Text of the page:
KARACHI, Aug 1: Amid growing challenges of policing and handling the city situation that ranged from militancy to targeted killings and street crimes to kidnap for ransom, the authorities seem more concerned about the security of senior officials, legislators, politicians and other ‘important personalities’ as the number of policemen deployed for the security of such individuals has risen from 4,500 in 2010 to more than 6,500, it emerged on Wednesday.
The situation is said to be disturbing for the city police hierarchy, which is mulling withdrawal of a ‘significant’ number of policemen carrying out security duty to depute them for regular policing, currently being handled with a mere 11,000 policemen.
More than half of the sanctioned strength of the key law-enforcement agency is carrying out either administrative jobs or guard duty to protect individuals.
“Till June 2010, there were some 4,500 policemen performing guard duty with different personalities on security grounds,” said an official. “At that time the Sindh police were spending more than Rs117 million from their regular budget under this head.
The number of policemen on such duty has now increased to 6,590 and the expenditure would also have surged proportionally.”
He said under the city police organisational structure, Karachi had been divided into two zones — Security Zones I and II — that served as a pool of policemen dedicated to serve different individuals.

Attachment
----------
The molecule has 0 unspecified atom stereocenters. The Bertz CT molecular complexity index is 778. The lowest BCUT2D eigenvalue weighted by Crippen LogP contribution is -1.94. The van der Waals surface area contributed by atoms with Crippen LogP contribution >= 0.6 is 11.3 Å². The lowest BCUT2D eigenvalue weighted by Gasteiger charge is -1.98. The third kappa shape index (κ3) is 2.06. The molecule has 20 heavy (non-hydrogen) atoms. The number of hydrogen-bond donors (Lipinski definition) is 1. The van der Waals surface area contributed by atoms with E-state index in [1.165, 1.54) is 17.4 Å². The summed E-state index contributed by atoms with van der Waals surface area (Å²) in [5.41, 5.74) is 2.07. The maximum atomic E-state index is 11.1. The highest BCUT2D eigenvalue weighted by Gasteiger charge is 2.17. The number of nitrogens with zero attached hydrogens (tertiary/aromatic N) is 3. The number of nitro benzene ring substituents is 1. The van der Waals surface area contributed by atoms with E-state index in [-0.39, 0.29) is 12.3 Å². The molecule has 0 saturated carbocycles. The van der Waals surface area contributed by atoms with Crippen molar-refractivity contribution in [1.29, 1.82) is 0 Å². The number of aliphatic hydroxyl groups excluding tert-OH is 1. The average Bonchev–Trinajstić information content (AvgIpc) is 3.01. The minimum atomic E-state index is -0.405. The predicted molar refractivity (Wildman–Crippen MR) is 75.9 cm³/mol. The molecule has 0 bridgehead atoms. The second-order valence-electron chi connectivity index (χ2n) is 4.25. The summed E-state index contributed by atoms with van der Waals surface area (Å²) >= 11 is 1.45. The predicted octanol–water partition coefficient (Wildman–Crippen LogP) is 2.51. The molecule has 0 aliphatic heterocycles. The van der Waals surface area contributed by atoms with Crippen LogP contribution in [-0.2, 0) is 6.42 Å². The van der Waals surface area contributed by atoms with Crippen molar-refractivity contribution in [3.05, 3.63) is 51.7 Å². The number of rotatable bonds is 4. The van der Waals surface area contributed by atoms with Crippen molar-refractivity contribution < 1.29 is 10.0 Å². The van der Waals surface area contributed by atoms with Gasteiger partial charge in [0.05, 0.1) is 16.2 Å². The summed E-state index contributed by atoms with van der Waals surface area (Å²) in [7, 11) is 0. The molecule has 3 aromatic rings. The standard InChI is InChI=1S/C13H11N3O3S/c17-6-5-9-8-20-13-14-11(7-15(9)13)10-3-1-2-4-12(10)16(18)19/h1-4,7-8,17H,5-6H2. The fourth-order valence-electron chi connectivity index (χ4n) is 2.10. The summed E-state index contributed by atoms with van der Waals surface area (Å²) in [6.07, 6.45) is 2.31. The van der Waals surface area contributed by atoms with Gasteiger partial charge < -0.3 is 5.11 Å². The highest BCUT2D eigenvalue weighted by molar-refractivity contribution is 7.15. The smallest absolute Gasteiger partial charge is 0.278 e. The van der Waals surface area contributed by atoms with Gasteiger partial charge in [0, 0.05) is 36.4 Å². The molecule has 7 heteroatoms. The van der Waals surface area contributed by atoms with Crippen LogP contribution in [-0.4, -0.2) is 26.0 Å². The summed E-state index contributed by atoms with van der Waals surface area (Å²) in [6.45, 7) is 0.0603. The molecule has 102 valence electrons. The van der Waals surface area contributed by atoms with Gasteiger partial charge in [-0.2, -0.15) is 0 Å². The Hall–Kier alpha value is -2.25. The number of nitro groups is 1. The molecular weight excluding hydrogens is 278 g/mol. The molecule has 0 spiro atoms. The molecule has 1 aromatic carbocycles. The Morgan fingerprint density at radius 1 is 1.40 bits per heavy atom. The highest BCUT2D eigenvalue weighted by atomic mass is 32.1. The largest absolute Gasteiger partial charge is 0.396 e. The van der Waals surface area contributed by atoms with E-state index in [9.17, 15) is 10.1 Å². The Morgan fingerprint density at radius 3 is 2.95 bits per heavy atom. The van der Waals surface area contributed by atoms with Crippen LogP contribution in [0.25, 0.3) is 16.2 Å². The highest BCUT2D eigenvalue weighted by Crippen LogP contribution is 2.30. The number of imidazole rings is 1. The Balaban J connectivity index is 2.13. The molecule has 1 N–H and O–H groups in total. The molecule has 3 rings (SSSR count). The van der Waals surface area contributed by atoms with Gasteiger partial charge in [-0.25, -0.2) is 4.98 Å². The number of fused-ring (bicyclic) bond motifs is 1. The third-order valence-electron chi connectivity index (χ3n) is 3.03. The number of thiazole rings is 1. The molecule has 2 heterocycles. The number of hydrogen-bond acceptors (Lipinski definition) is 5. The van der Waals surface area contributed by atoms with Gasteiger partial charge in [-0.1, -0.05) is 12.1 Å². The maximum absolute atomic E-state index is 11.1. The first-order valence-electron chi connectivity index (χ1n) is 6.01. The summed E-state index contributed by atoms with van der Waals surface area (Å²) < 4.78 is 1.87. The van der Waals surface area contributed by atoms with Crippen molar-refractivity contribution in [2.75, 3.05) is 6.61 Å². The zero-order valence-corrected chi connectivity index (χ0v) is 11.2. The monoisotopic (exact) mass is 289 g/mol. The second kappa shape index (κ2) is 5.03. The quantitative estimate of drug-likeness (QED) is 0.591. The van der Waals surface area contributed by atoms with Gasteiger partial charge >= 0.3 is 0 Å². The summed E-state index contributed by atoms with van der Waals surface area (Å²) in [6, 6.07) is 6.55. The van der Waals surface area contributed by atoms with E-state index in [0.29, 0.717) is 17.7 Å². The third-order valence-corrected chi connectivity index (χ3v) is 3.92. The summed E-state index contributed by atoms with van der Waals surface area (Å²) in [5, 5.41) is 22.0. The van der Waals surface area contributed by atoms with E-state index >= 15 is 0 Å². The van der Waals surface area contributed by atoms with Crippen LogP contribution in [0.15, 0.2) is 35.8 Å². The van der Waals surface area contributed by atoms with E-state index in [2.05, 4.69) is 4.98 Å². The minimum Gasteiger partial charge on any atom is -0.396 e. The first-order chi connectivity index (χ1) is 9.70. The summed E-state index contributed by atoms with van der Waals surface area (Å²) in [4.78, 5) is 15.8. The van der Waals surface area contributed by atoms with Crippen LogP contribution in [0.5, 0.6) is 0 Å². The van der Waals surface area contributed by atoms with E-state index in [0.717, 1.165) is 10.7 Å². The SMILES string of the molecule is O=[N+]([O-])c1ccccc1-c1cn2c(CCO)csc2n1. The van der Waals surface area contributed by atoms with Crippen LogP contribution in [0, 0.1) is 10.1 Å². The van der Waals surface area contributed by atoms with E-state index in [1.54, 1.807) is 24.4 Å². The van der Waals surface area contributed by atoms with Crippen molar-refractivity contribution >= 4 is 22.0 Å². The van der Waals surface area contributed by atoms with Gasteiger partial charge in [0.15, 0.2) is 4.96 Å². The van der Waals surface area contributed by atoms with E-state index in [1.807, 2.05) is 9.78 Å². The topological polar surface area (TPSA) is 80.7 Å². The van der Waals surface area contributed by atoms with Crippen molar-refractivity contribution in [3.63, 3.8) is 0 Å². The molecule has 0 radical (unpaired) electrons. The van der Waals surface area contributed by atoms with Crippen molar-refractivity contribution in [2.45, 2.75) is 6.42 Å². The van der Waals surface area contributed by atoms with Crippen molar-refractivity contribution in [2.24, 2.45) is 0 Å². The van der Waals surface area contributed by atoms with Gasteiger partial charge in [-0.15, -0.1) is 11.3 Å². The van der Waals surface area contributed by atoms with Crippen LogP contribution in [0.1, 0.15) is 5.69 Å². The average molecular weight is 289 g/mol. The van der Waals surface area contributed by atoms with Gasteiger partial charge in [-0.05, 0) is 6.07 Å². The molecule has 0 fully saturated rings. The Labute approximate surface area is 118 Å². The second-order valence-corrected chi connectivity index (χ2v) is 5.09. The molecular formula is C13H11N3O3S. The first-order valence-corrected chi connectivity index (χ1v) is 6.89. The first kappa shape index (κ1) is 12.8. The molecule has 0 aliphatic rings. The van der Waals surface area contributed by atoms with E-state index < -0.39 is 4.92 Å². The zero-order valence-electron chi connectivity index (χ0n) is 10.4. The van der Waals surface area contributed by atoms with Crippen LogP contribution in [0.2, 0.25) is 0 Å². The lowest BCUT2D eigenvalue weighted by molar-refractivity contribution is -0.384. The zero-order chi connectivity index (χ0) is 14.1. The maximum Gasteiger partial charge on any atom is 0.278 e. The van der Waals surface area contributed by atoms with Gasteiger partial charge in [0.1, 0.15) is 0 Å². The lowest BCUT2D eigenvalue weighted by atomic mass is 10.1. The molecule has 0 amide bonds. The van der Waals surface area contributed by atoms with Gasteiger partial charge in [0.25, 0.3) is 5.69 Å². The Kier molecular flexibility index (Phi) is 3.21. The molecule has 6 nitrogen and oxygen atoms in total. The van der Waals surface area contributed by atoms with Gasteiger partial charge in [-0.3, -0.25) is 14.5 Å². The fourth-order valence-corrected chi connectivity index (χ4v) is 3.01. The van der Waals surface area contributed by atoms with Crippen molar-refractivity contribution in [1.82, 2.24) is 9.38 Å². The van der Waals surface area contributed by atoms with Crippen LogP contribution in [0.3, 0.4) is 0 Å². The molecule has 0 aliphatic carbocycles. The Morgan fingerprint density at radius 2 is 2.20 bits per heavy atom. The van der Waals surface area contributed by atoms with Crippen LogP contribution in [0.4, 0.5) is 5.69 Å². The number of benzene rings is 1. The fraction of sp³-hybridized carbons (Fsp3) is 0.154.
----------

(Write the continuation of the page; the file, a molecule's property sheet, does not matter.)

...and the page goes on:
“There are 1,891 policemen in Security Zone I and 3,911 in Security Zone II. Also, there is a foreign security cell with the strength of 788 policemen which is supposed to provide security to different foreign missions, consulates and diplomats,” he added.
In addition to manpower, the police department annual fuel budget was affected, as the personnel on guard duty use police vehicles and fuel while travelling with individuals, said the official.
While the Sindh government had increased the police department budget by more than 25 per cent from Rs30.47 billion to Rs38.44 billion this year, critics and senior officials said the increase would hardly bring a change to the overall performance of the city police amid growing spending on individuals’ security rather than regular policing.
“We are seriously planning the withdrawal of force from security duty,” said Iqbal Mahmood, the city police chief designated as additional inspector-general of Sindh police. “We have plans to raise Mohafiz force with around 2,000 personnel to handle the law and order situation in any part or district of the city.”
For experts and critics, acquiring services of policemen for personal security has more to do with a mindset than a genuine threat to the lives different individuals. They said the trend should come to an end once and for all.
“You can’t withdraw or cut that number gradually,” said Nazim F. Haji, the founding chief of the Citizens-Police Liaison Committee (CPLC). “Representatives of people or holders of public office should not feel so insecure and if they do so they should not expose that fear. One can’t expect security from insecure people,” he remarked.